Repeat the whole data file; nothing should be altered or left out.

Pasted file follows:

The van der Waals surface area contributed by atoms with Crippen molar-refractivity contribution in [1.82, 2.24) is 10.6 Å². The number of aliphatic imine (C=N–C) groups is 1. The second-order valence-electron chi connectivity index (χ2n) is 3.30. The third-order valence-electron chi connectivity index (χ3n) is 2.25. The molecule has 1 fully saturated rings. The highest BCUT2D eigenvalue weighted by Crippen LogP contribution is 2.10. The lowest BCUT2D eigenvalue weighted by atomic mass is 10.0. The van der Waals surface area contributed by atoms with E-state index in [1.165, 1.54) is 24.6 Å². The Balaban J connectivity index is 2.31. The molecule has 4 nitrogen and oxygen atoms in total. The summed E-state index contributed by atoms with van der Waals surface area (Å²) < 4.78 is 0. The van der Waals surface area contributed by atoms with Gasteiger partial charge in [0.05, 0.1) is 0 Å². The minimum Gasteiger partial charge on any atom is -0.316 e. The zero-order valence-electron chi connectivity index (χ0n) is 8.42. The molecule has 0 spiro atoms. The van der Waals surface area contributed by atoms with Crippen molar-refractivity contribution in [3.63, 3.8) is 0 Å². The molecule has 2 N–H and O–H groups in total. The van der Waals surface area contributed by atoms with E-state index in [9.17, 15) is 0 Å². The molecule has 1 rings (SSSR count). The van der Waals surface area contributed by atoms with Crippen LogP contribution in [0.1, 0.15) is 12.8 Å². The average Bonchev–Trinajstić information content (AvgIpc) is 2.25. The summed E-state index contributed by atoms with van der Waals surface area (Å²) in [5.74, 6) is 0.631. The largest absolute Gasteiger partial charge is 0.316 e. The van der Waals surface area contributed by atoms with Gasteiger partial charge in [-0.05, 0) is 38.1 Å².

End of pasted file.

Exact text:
The van der Waals surface area contributed by atoms with Crippen molar-refractivity contribution in [1.82, 2.24) is 10.6 Å². The number of aliphatic imine (C=N–C) groups is 1. The second-order valence-electron chi connectivity index (χ2n) is 3.30. The third-order valence-electron chi connectivity index (χ3n) is 2.25. The molecule has 1 fully saturated rings. The highest BCUT2D eigenvalue weighted by Crippen LogP contribution is 2.10. The lowest BCUT2D eigenvalue weighted by atomic mass is 10.0. The van der Waals surface area contributed by atoms with E-state index in [1.165, 1.54) is 24.6 Å². The Balaban J connectivity index is 2.31. The molecule has 4 nitrogen and oxygen atoms in total. The summed E-state index contributed by atoms with van der Waals surface area (Å²) < 4.78 is 0. The van der Waals surface area contributed by atoms with Gasteiger partial charge in [0.05, 0.1) is 0 Å². The minimum Gasteiger partial charge on any atom is -0.316 e. The zero-order valence-electron chi connectivity index (χ0n) is 8.42. The molecule has 0 spiro atoms. The van der Waals surface area contributed by atoms with Crippen molar-refractivity contribution in [3.63, 3.8) is 0 Å². The molecule has 2 N–H and O–H groups in total. The van der Waals surface area contributed by atoms with E-state index in [9.17, 15) is 0 Å². The molecule has 1 rings (SSSR count). The van der Waals surface area contributed by atoms with Crippen LogP contribution in [0.1, 0.15) is 12.8 Å². The average Bonchev–Trinajstić information content (AvgIpc) is 2.25. The summed E-state index contributed by atoms with van der Waals surface area (Å²) in [5.74, 6) is 0.631. The largest absolute Gasteiger partial charge is 0.316 e. The van der Waals surface area contributed by atoms with Gasteiger partial charge in [-0.05, 0) is 38.1 Å².